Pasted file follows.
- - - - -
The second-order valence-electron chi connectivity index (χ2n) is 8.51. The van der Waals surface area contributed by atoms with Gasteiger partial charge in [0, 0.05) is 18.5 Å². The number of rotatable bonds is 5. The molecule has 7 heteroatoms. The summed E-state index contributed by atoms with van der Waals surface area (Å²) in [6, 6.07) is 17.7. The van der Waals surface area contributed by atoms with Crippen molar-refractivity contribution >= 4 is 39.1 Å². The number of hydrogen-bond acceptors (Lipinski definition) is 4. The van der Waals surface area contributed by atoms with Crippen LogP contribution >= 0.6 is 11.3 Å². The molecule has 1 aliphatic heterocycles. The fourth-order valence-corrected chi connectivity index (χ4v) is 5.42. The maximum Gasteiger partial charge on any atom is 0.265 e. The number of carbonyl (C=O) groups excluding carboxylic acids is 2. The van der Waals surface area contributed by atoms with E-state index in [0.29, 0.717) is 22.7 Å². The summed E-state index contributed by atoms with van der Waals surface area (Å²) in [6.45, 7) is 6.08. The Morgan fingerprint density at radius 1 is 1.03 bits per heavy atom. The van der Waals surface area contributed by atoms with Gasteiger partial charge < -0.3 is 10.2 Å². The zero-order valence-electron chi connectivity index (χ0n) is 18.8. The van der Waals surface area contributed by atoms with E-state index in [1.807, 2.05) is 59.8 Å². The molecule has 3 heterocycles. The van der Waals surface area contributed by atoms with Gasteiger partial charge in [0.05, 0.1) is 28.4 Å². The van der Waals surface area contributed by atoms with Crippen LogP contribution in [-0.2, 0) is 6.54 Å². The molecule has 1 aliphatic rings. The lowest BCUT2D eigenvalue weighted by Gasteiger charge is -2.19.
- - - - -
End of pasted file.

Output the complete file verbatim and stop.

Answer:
The second-order valence-electron chi connectivity index (χ2n) is 8.51. The van der Waals surface area contributed by atoms with Gasteiger partial charge in [0, 0.05) is 18.5 Å². The number of rotatable bonds is 5. The molecule has 7 heteroatoms. The summed E-state index contributed by atoms with van der Waals surface area (Å²) in [6, 6.07) is 17.7. The van der Waals surface area contributed by atoms with Crippen molar-refractivity contribution >= 4 is 39.1 Å². The number of hydrogen-bond acceptors (Lipinski definition) is 4. The van der Waals surface area contributed by atoms with Crippen LogP contribution >= 0.6 is 11.3 Å². The molecule has 1 aliphatic heterocycles. The fourth-order valence-corrected chi connectivity index (χ4v) is 5.42. The maximum Gasteiger partial charge on any atom is 0.265 e. The number of carbonyl (C=O) groups excluding carboxylic acids is 2. The van der Waals surface area contributed by atoms with E-state index in [0.29, 0.717) is 22.7 Å². The summed E-state index contributed by atoms with van der Waals surface area (Å²) in [6.45, 7) is 6.08. The Morgan fingerprint density at radius 1 is 1.03 bits per heavy atom. The van der Waals surface area contributed by atoms with Gasteiger partial charge < -0.3 is 10.2 Å². The zero-order valence-electron chi connectivity index (χ0n) is 18.8. The van der Waals surface area contributed by atoms with E-state index in [1.807, 2.05) is 59.8 Å². The molecule has 3 heterocycles. The van der Waals surface area contributed by atoms with Gasteiger partial charge in [0.05, 0.1) is 28.4 Å². The van der Waals surface area contributed by atoms with Crippen LogP contribution in [-0.2, 0) is 6.54 Å². The molecule has 1 aliphatic rings. The lowest BCUT2D eigenvalue weighted by Gasteiger charge is -2.19.